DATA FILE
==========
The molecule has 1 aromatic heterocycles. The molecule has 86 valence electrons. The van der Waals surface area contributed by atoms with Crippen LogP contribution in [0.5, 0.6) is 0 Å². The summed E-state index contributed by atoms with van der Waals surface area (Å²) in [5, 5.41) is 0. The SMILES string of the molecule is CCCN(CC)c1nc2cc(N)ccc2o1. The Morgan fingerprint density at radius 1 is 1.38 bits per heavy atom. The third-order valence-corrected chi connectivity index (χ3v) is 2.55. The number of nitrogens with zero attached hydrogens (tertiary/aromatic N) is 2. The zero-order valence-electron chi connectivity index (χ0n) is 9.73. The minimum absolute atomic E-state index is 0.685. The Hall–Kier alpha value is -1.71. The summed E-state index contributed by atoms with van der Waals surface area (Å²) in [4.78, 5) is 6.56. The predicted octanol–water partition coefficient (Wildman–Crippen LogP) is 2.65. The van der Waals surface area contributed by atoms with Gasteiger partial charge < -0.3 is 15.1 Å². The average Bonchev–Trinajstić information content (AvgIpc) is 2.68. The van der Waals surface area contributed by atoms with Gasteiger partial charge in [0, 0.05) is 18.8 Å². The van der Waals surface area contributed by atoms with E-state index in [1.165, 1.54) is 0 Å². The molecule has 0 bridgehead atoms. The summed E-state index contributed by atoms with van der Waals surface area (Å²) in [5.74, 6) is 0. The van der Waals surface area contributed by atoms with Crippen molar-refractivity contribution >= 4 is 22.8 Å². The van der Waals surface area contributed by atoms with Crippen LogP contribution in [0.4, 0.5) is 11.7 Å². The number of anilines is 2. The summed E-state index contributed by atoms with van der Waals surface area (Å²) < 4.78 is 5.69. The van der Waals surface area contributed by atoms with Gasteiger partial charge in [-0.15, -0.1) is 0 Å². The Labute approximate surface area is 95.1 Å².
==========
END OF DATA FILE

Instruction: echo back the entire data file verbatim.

The molecule has 1 aromatic heterocycles. The molecule has 86 valence electrons. The van der Waals surface area contributed by atoms with Crippen LogP contribution in [0.5, 0.6) is 0 Å². The summed E-state index contributed by atoms with van der Waals surface area (Å²) in [5, 5.41) is 0. The SMILES string of the molecule is CCCN(CC)c1nc2cc(N)ccc2o1. The Morgan fingerprint density at radius 1 is 1.38 bits per heavy atom. The third-order valence-corrected chi connectivity index (χ3v) is 2.55. The number of nitrogens with zero attached hydrogens (tertiary/aromatic N) is 2. The zero-order valence-electron chi connectivity index (χ0n) is 9.73. The minimum absolute atomic E-state index is 0.685. The Hall–Kier alpha value is -1.71. The summed E-state index contributed by atoms with van der Waals surface area (Å²) in [4.78, 5) is 6.56. The predicted octanol–water partition coefficient (Wildman–Crippen LogP) is 2.65. The van der Waals surface area contributed by atoms with Gasteiger partial charge < -0.3 is 15.1 Å². The average Bonchev–Trinajstić information content (AvgIpc) is 2.68. The van der Waals surface area contributed by atoms with Gasteiger partial charge in [0, 0.05) is 18.8 Å². The van der Waals surface area contributed by atoms with E-state index in [1.165, 1.54) is 0 Å². The molecule has 0 bridgehead atoms. The summed E-state index contributed by atoms with van der Waals surface area (Å²) in [5.74, 6) is 0. The van der Waals surface area contributed by atoms with Crippen molar-refractivity contribution >= 4 is 22.8 Å². The van der Waals surface area contributed by atoms with Crippen LogP contribution in [0.4, 0.5) is 11.7 Å². The number of anilines is 2. The summed E-state index contributed by atoms with van der Waals surface area (Å²) < 4.78 is 5.69. The van der Waals surface area contributed by atoms with Gasteiger partial charge in [-0.15, -0.1) is 0 Å². The Labute approximate surface area is 95.1 Å².